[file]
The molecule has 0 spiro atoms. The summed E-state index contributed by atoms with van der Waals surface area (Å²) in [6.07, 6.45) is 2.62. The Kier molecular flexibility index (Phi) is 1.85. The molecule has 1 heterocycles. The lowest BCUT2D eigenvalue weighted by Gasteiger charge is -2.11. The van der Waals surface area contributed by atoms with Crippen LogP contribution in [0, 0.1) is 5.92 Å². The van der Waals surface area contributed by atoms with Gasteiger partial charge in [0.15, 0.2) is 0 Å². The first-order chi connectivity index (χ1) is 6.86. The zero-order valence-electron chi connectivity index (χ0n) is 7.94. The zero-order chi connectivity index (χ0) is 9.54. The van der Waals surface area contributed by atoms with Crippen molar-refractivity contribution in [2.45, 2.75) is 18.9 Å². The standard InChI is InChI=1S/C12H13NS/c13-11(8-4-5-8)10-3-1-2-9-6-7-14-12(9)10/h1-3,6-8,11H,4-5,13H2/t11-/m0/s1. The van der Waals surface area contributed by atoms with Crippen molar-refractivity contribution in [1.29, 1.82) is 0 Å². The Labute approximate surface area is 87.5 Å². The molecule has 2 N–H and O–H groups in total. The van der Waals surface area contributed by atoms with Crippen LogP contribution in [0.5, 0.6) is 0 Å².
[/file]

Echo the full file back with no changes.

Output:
The molecule has 0 spiro atoms. The summed E-state index contributed by atoms with van der Waals surface area (Å²) in [6.07, 6.45) is 2.62. The Kier molecular flexibility index (Phi) is 1.85. The molecule has 1 heterocycles. The lowest BCUT2D eigenvalue weighted by Gasteiger charge is -2.11. The van der Waals surface area contributed by atoms with Crippen LogP contribution in [0, 0.1) is 5.92 Å². The van der Waals surface area contributed by atoms with Gasteiger partial charge in [0.15, 0.2) is 0 Å². The first-order chi connectivity index (χ1) is 6.86. The zero-order valence-electron chi connectivity index (χ0n) is 7.94. The zero-order chi connectivity index (χ0) is 9.54. The van der Waals surface area contributed by atoms with Crippen molar-refractivity contribution in [2.45, 2.75) is 18.9 Å². The standard InChI is InChI=1S/C12H13NS/c13-11(8-4-5-8)10-3-1-2-9-6-7-14-12(9)10/h1-3,6-8,11H,4-5,13H2/t11-/m0/s1. The van der Waals surface area contributed by atoms with Crippen molar-refractivity contribution in [1.29, 1.82) is 0 Å². The Labute approximate surface area is 87.5 Å². The molecule has 2 N–H and O–H groups in total. The van der Waals surface area contributed by atoms with Crippen LogP contribution in [0.5, 0.6) is 0 Å².